Ingrid Jonker, famous in life, legend in death
Jonker was born 19 September 1933 on a farm in Douglas, near Kimberley. She was the daughter of Abraham Jonker and Beatrice Cilliers. Her parents separated before she was born and Jonker’s mother moved back home with her two daughters. Jonker’s grandparents moved to a farm near Cape Town. Five years after the move her grandfather died, leaving the four women destitute.
Her short life was characterized as much by genius as by torment. Rejected by her father before she was born – the prominent MP threw out his wife in disgrace – Ingrid watched her mother descend into poverty and spiral into madness until she commited suicide when Ingrid was 10. The fear of ending up like her mother haunted her all her life. Especially as she found herself rejected by men and was forced to contemplate abortion.
Jonker started writing poems when she was 6 years old and by the age of 16, she had started a correspondence with D.J. Opperman, South African writer and poet, whose views influenced Jonker’s work greatly. Her first collection of Afrikaans poems, entitled Na die somer (“After the summer”) was produced before she was 13. Although several publishers were interested in her work, she was advised to wait before going into print. Her first published book of poems, Ontvlugting (“Escape”), was eventually published in 1956. Jonker married Pieter Venter in 1956, and their daughter Simone was born in 1957. The couple moved to Johannesburg, but three years later they separated. Jonker and her daughter then moved back to Cape Town. Her father, already a writer, editor and National Party Member of Parliament, was appointed chairman of the parliamentary select committee responsible for censorship laws on art, publications and entertainment. To his embarrassment, his daughter was vehemently opposed to these laws and their political differences became public. In a speech in parliament Jonker’s father denied her as his daughter. During the same time period she had affairs with two writers, Jack Cope and André P. Brink. One of these affairs resulted in a pregnancy and she underwent an abortion (a crime in South Africa at the time). The mental distress of her father’s rejection and the abortion contributed to her decision to enter the Valkenberg Psychiatric Hospital in 1961.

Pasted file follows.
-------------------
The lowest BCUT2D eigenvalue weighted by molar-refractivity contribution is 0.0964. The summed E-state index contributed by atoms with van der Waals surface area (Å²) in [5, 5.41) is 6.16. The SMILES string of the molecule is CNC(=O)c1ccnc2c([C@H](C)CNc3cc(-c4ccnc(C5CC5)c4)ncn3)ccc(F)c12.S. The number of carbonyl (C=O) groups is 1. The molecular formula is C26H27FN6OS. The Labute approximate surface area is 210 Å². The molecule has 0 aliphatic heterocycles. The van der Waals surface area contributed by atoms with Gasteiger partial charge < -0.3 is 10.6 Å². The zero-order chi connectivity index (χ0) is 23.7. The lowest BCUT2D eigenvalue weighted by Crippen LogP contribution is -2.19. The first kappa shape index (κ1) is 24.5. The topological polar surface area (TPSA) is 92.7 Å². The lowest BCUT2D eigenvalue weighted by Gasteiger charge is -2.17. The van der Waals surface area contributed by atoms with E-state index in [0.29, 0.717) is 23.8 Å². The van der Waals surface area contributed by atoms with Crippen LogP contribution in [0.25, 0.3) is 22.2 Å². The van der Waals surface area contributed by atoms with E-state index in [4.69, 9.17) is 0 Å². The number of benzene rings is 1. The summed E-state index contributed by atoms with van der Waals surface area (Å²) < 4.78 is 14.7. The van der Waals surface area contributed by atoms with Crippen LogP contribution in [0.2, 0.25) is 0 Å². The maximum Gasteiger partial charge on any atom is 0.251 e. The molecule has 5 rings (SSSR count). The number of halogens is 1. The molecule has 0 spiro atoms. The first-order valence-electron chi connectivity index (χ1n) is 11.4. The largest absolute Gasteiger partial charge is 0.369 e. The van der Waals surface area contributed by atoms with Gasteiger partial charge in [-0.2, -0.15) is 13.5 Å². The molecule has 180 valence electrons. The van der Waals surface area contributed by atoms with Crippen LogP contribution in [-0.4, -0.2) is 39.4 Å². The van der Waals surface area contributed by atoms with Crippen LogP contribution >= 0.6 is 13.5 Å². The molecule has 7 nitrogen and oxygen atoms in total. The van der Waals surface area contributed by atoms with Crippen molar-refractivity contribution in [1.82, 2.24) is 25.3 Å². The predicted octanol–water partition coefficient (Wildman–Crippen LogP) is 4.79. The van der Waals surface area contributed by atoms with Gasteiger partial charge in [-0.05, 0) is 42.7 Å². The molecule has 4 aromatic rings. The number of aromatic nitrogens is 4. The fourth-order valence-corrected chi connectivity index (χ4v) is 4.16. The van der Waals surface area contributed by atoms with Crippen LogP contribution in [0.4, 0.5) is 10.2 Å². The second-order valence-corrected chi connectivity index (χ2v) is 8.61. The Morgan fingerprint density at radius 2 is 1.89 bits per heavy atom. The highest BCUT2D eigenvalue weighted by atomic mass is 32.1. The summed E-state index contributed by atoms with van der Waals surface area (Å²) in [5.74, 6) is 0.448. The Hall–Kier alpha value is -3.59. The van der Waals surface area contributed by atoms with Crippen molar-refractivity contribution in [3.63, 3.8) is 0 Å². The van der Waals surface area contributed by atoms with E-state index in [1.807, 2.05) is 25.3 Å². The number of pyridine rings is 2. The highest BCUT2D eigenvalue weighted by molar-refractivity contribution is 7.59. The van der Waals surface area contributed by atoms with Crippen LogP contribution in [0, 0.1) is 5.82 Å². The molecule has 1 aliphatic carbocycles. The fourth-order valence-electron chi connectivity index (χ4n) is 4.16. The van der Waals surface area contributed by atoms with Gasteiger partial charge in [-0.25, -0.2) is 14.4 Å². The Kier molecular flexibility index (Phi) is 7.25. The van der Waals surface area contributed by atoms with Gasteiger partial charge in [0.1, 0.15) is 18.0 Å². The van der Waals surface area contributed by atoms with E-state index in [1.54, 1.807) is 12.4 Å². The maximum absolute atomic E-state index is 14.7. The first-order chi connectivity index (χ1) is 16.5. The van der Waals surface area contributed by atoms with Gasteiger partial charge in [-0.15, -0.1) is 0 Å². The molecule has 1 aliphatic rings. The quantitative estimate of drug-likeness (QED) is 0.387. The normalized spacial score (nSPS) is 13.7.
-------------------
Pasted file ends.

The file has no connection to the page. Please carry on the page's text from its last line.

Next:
Jonker’s next collection of poems Rook en oker (“Smoke and Ochre”) was published in 1963 after delays caused by the conservative approach of her publishers. While the collection was praised by most South African writers, poets and critics, it was given a cool reception by the more conservative white South African public. Rook en oker won Jonker the £1000 Afrikaans Press-Booksellers literary prize, as well as a scholarship from the Anglo American Corporation. The money helped her to realize her dream of travelling to Europe, where she went to England, The Netherlands, France, Spain and Portugal. She asked Jack Cope to accompany her, but he refused. Jonker then asked André P. Brink to join her. He accepted and they went to Paris and Barcelona together. During the trip Brink decided against leaving his wife for Jonker and went back to South Africa. Jonker then cut her tour short and returned to Cape Town.